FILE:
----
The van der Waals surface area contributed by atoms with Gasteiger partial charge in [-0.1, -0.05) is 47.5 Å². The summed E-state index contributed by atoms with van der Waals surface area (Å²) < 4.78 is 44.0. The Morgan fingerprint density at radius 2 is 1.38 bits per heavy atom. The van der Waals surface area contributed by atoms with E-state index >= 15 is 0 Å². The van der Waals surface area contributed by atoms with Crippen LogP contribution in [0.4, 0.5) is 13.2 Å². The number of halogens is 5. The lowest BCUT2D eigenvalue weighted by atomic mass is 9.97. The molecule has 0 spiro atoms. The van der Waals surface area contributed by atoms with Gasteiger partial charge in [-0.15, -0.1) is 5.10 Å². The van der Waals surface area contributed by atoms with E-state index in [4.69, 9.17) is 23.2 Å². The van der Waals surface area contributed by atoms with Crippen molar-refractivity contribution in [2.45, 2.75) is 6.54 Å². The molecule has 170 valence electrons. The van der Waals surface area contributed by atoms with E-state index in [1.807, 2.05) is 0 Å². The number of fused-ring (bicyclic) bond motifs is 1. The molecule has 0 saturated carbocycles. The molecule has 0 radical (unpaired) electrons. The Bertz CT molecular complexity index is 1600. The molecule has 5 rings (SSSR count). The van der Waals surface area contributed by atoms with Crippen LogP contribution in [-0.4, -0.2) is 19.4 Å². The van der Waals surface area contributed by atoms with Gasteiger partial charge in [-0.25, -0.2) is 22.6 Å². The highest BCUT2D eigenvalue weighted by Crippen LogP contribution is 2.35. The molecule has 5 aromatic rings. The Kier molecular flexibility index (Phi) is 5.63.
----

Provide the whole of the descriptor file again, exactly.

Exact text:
The van der Waals surface area contributed by atoms with Gasteiger partial charge in [-0.1, -0.05) is 47.5 Å². The summed E-state index contributed by atoms with van der Waals surface area (Å²) < 4.78 is 44.0. The Morgan fingerprint density at radius 2 is 1.38 bits per heavy atom. The van der Waals surface area contributed by atoms with E-state index >= 15 is 0 Å². The van der Waals surface area contributed by atoms with Crippen LogP contribution in [0.4, 0.5) is 13.2 Å². The number of halogens is 5. The lowest BCUT2D eigenvalue weighted by atomic mass is 9.97. The molecule has 0 spiro atoms. The van der Waals surface area contributed by atoms with Gasteiger partial charge in [-0.15, -0.1) is 5.10 Å². The van der Waals surface area contributed by atoms with E-state index in [4.69, 9.17) is 23.2 Å². The van der Waals surface area contributed by atoms with Crippen molar-refractivity contribution in [2.45, 2.75) is 6.54 Å². The molecule has 170 valence electrons. The van der Waals surface area contributed by atoms with E-state index in [1.807, 2.05) is 0 Å². The number of fused-ring (bicyclic) bond motifs is 1. The molecule has 0 saturated carbocycles. The molecule has 0 radical (unpaired) electrons. The Bertz CT molecular complexity index is 1600. The molecule has 5 rings (SSSR count). The van der Waals surface area contributed by atoms with Crippen LogP contribution in [-0.4, -0.2) is 19.4 Å². The van der Waals surface area contributed by atoms with Gasteiger partial charge in [-0.25, -0.2) is 22.6 Å². The highest BCUT2D eigenvalue weighted by Crippen LogP contribution is 2.35. The molecule has 5 aromatic rings. The Kier molecular flexibility index (Phi) is 5.63.